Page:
By Simon Haslett

Coastal Systems bargains a concise creation to the approaches, landforms, ecosystems, and administration of coasts. every one bankruptcy is illustrated and contains topical case reports from all over the world such as:
* Tsunami's in Papua New Guinea
* cliff cave in in Southern England
* the nice Barrier Reef
* the Indian 'Super Cyclone' of 1999
* the influence of improvement within the Florida Keys.

Introductory chapters determine the significance of coasts and clarify how they're studied inside a approach framework. next chapters discover the position of waves, rivers and sea point adjustments in coastal evolution. the ultimate bankruptcy experiences the human pressures and administration of coastal platforms.

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Additional info for Coastal Systems (Routledge Introductions to Environment) (2001)

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Source: modified from Briggs et al. 2b, p. 303) where Co is wave-velocity (m s−1) of a deep water wave. An observation that can be made from this equation is that waves with a high wave-period, and therefore, a long wave-length, travel faster than low wave-period, short wave-length waves (Suhayda and Pettigrew 1977; Pethick 1984). Because we are dealing with coasts, all waves that are relevant to our study eventually encounter water depths shallower than wave-base (a depth equal to one quarter of the wave-length).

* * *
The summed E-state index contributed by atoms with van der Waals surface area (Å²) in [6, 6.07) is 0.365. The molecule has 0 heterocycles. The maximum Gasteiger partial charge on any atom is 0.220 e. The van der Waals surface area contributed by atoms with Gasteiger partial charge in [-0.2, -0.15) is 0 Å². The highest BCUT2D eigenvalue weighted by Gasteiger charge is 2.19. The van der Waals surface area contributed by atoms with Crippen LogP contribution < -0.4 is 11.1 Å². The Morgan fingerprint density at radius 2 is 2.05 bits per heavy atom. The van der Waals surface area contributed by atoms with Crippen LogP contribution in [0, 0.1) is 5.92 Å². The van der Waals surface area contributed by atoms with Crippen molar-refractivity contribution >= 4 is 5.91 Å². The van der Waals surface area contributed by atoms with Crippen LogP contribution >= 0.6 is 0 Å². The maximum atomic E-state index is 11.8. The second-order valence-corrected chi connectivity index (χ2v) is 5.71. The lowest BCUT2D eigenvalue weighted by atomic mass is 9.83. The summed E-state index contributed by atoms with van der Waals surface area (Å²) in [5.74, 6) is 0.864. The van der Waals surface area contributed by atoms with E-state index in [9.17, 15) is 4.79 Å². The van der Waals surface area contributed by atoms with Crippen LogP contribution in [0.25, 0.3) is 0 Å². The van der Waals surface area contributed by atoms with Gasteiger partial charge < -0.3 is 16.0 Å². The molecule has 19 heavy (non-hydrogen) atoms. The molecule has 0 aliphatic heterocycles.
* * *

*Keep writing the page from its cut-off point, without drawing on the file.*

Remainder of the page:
This process is often dramatically seen with the drowning of coastal forests that colonised the coast during the interseismic period, which may last several hundreds of years. Long and Shennan (1998) provide an example from the Washington-Oregon coast, USA. gradient, and in many respects their topography is very similar to leading edge coasts. These are known as neo-trailing edge coasts and the present-day coasts of the Red Sea belong to this subdivision. As divergence progresses, the sea expands and erosion of the coast increases, both by wave activity at the shoreline, and through the action of high energy streams flowing down steep hills.

Diffraction. This modification process allows waves to enter into areas perceived to be protected, such as the lee-side of islands, behind breakwaters and within harbours. Island shadow zones are often characterised by choppy wave conditions as waves diffract in from both sides of the island, sometimes creating conditions more hazardous to sailors than exposed coasts, and makes island hopping quite uncomfortable for those without sea-legs! Also, harbours and breakwaters should be designed to minimise diffraction by aligning structures parallel to the fetch direction, as far as is possible, to protect valuable water-craft and sea-side buildings from storm wave attack.

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